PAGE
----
Norfolk police chief’s drink drive warning

Norfolk Chief Constable Philip Gormley has thrown his weight behind the Norfolk Constabulary road policing unit's drink-drive campaign. And while he wants people to enjoy the festive period, he has some words to get drivers thinking.

The Think! Norfolk Christmas Drink Drive campaign was launched on Thursday, and yesterday Mr Gormley and members of the road unit were out at Plumstead Road East, Thorpe End, on the edge of Norwich, to emphasise the need for caution over the Christmas period.

Armed with hand-held laser devices, the police team also hoped to assure people that motorists would be caught should they drink and drive.

Mr Gormley said: 'I've led roads policing the last few months nationally, and it is just such an important piece of police activity.

'The numbers of people who are killed or have their lives blighted by road traffic collisions is far too high, and drink-driving is still a huge contributory factor.

'It is really important this time of the year. We want people to go out and have a good time – it's a pretty miserable time at the moment – but we want them to do it safely, and make sensible provisions to get home without putting people at risk.'

Mr Gormley also highlighted a factor which may not be so apparent to drivers who managed to grab a good night's sleep after a night out.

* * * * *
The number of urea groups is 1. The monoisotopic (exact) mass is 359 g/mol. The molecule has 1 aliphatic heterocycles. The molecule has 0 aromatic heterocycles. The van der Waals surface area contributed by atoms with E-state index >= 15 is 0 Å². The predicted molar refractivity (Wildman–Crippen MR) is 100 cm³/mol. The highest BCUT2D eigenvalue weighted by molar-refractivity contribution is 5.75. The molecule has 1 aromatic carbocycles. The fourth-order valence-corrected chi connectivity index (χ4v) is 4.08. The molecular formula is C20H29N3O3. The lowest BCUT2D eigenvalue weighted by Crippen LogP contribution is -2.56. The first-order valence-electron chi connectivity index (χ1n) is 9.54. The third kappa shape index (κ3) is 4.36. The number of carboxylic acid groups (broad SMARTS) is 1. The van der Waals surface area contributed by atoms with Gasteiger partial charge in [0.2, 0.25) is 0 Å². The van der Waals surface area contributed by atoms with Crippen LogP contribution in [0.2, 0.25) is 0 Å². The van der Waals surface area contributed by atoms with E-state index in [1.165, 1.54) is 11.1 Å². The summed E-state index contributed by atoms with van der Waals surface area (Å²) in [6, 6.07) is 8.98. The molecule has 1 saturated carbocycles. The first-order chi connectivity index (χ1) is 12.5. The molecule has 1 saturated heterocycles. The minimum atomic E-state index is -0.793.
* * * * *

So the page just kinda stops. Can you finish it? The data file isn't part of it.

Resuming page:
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'Actually, particularly first thing in the morning, many people don't understand they will still be over the limit from the night before.

'Even if they've been to sleep, the alcohol will stay in your body depending on how much you've had, for hours and hours.

'A lot of people, if they have their office party or if they've been out socialising at this time of year, need to think 'how much did I have to drink?' before they get in the car in the morning.'

The team was at Bluebell Road in Norwich on Thursday, stopping more than 50 motorists. Happily, not one was found to be unfit to drive.

'I think increasingly people are making sensible provisions, using a designated driver and public transport, but I do think they are not as conscious of the problem with still being over the limit when you wake up in the morning after a night out,' added Mr Gormley.

'We have had a good response, people understand what we are doing, they want reassurance that other road users are safe to be in vehicles. This will be happening all over the country, it is a national effort to prevent the carnage that is being caused. The single most likely way of meeting a violent and unexpected death in this country is on the roads.'

Around 1,850 people were killed on the roads in England last year.

'In terms of preserving life – a key function of the police,' said Mr Gormley, 'this is an extraordinarily important piece of work.'

Norfolk police have launched a new website – – to help people find the safest transport home at night or the morning after.

Easily accessible by phone, it locates the person and the nearest transport options, as well as showing a map of nearest bus stops, trains and taxis.

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